By Catherine Bock, Chris Davis, Trina Bianchi

U.S. should sign treaty to ban nuclear weapons

To the editor:

A historic step has been taken that will make the world safer and more secure.

As we are deep in worry about the future due to covid-19, domestic terrorism, climate disasters, health care, the economy, and the future of democracy, we often forget the danger of nuclear war. So it was encouraging to hear that on October 24, 2020, Honduras became the 50th country to ratify the Treaty on the Prohibition of Nuclear Weapons. With this 50th ratification, the treaty will enter into force on January 22, 2021, at which time it will become illegal to possess, use, and threaten to use nuclear weapons in these 50 countries.

I have been involved in the effort to ban nuclear weapons for 60 years. A more recent campaign began in 2007 with the International Campaign to Abolish Nuclear Weapons made up of over 500 non-governmental organizations from 103 countries.

While the United States chose to boycott the negotiations in 2017 and has refused to sign the treaty, it still has the potential to significantly impact U.S. behavior regarding nuclear weapons issues. Previous weapon prohibition treaties, including the Chemical Weapons Convention and the Anti-Personnel Mine Ban Convention, have demonstrated that changing international norms leads to concrete changes in policies and behaviors, even in countries not party to the treaty.

Article One of the treaty prohibits states parties from developing, testing, producing, manufacturing, transferring, possessing, stockpiling, using or threatening to use nuclear weapons, or allowing nuclear weapons to be stationed on their territory. It also prohibits them from assisting, encouraging or inducing anyone to engage in any of these activities.

The treaty also expresses in its preamble deep concern “about the catastrophic humanitarian consequences that would result from any use of nuclear weapons.” It further recognizes “the consequent need to completely eliminate such weapons, which remains the only way to guarantee that nuclear weapons are never used again under any circumstances.”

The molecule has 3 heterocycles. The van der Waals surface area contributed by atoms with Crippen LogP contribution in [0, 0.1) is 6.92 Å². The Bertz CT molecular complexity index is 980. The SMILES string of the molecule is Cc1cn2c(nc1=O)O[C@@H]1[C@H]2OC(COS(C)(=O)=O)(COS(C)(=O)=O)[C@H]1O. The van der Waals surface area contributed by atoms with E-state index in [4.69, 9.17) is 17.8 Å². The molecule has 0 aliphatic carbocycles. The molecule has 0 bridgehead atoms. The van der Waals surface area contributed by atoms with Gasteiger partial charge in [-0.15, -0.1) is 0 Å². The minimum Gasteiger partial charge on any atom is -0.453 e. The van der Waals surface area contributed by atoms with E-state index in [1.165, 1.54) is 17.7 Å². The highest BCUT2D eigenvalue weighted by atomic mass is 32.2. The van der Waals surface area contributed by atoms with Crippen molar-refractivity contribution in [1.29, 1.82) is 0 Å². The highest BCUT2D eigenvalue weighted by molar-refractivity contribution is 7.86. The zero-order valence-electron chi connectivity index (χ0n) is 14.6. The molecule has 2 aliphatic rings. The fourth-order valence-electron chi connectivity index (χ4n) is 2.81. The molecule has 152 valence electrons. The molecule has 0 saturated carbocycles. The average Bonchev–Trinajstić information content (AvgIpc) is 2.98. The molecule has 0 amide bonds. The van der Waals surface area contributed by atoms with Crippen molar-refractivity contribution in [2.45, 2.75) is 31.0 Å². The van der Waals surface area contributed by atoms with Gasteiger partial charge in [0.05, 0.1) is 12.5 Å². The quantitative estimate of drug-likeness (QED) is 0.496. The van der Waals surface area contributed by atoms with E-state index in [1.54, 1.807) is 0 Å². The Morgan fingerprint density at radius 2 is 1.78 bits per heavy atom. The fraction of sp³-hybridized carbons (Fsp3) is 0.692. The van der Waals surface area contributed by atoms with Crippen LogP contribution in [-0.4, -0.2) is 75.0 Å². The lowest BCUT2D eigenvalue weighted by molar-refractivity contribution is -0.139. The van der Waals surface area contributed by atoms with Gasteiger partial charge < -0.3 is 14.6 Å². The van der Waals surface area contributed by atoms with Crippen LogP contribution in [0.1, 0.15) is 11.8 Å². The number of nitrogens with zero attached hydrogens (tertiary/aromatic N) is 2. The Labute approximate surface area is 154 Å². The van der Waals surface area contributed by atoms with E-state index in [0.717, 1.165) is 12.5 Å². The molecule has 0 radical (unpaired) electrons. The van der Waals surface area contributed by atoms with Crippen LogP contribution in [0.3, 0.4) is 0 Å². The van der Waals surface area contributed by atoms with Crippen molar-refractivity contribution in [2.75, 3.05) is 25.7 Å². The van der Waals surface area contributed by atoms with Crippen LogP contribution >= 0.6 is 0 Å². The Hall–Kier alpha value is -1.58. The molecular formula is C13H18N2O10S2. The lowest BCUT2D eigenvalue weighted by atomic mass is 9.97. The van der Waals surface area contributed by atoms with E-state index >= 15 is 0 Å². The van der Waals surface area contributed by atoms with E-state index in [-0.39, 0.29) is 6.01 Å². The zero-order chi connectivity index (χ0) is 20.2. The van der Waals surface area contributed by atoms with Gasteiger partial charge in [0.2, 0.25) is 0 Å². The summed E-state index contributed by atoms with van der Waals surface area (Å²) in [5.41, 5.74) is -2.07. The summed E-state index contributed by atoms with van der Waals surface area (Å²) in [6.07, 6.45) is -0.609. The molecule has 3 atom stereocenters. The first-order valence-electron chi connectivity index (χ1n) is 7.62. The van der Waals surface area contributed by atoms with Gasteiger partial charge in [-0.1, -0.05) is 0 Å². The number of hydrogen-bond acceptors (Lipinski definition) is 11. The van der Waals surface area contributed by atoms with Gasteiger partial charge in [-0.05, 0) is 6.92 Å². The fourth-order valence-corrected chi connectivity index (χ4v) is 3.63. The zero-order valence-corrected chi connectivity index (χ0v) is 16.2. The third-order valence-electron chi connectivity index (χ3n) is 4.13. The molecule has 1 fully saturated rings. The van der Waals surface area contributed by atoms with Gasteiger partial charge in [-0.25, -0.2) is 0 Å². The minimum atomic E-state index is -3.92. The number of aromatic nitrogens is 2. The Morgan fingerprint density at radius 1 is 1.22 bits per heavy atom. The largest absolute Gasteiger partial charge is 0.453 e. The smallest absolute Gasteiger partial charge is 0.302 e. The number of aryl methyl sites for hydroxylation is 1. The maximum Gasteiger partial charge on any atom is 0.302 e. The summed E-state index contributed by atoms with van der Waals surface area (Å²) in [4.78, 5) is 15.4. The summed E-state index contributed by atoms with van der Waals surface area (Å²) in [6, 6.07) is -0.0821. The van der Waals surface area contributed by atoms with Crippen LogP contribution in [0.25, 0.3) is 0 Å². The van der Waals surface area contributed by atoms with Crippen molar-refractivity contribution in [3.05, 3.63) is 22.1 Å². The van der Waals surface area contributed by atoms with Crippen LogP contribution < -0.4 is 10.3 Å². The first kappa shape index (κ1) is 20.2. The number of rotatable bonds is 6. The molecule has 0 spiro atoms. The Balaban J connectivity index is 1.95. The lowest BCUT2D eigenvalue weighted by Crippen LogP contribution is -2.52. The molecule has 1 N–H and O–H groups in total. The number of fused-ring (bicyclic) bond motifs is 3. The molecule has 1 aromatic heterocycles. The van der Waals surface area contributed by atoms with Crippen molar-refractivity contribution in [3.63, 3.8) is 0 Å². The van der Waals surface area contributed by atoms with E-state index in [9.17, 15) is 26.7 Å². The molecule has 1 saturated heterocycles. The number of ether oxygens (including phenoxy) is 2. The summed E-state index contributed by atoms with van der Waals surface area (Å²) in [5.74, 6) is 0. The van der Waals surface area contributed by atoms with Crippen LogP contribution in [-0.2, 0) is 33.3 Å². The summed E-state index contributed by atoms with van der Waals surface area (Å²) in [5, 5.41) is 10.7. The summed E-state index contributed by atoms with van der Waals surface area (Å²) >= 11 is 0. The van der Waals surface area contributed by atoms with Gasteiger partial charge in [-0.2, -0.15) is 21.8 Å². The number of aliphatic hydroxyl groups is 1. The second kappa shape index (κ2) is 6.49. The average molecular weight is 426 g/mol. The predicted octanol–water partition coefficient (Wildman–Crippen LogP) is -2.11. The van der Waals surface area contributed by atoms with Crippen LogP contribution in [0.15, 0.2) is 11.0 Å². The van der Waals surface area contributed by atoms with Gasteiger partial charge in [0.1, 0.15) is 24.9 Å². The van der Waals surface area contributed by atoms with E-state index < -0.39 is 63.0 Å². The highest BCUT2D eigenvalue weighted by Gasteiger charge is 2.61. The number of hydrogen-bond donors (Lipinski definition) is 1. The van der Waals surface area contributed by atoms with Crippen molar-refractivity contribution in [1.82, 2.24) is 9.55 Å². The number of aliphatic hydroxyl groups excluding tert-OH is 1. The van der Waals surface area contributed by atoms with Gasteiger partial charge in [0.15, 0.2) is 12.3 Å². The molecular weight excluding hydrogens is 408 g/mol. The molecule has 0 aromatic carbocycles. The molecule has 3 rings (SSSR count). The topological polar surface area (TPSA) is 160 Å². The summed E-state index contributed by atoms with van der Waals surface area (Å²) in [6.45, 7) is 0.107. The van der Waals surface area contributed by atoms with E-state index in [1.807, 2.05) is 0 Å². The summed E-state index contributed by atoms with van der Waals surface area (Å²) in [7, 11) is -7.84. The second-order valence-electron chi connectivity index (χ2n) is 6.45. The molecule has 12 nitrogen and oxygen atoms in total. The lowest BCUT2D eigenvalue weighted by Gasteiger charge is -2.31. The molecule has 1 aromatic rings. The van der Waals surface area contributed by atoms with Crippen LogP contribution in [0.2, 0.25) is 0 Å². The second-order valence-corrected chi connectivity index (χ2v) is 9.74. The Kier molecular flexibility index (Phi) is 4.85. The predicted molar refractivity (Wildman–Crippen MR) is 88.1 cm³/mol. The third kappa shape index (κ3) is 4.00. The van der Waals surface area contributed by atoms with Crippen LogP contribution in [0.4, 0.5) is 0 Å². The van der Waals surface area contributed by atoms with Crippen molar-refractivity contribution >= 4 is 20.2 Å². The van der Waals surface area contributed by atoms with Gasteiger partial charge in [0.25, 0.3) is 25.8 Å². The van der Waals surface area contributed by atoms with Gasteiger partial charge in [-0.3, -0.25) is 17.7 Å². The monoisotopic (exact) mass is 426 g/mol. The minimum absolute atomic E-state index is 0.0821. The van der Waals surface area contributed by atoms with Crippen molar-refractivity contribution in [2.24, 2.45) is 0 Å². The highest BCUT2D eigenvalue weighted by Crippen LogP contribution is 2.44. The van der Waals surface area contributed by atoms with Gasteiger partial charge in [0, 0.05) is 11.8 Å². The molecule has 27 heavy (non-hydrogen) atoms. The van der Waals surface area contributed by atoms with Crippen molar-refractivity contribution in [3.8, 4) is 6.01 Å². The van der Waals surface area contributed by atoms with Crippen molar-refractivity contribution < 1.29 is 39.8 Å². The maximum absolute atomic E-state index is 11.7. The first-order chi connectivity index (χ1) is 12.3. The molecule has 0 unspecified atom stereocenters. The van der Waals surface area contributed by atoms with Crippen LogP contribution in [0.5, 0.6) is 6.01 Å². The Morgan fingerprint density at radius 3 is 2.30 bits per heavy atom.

If the US were to suddenly show interest in joining the treaty, additional countries would almost certainly join according to nuclearban.us.

The treaty is a clear indication that the majority of the world’s countries no longer accept nuclear weapons and do not consider them legitimate. It demonstrates that the indiscriminate mass killing of civilians is unacceptable and that it is not possible to use nuclear weapons consistent with the laws of war. I am urging our country to abide by international law in the future by joining other countries in ratifying the treaty on prohibition of nuclear weapons.

The treaty can be read in its entirety here.

Catherine Bock

Thank you for supporting Rotary

To the editor:

I want to thank the residents of the three towns of Charlotte, Shelburne and Hinesburg that our Rotary Club serves for the generous support during a challenging year for all of us. Covid increased the needs for basic things like food and warm clothing for many in our community. Like many of you, our Rotary Club shifted to on-line meetings, and our members found creative and safe ways to continue to provide essential hands-on and financial support for the food shelves, the schools and many families in our towns.

We could not have done this without the generous support from so many of you. The donations of cash, warm winter clothing, and local business and nonprofit support allowed our Club to continue our mission to meet needs in the three towns. Thank you from all of us in the Rotary Club of Charlotte-Shelburne-Hinesburg. You can always go to our website rotaryclubofcsh.org or to rotary.org to learn more about who we are and what we do.

THANK YOU from all of us. We wish all of you a safe, healthy and more normal 2021!

Chris Davis, President
Rotary Club of Charlotte-Shelburne-Hinesburg

Words matter

To the editor:

As I reflect on what happened in our nation’s capital on Wednesday last, I remind myself that words truly do matter. And it matters not who we are or what position we hold, each of us has a responsibility in our own individual lives to think before we speak because our words do matter.

We can choose to use our words to encourage someone or criticize and humiliate…to be positive or negative…to bring healing and peace or to promote divisiveness and hate. It should be painfully apparent to all of us the flaws that exist in our society today and each of us has a responsibility to do whatever we can to learn how we got to where we are and then to start the journey towards coming together and healing.

I would like to suggest that if you have not yet read Caste by Isabel Wilkerson, this would be a good time to pick up a copy and read it. Before we can begin to heal, we need to begin to understand how we got here.

Stay safe, stay well,
Trina Bianchi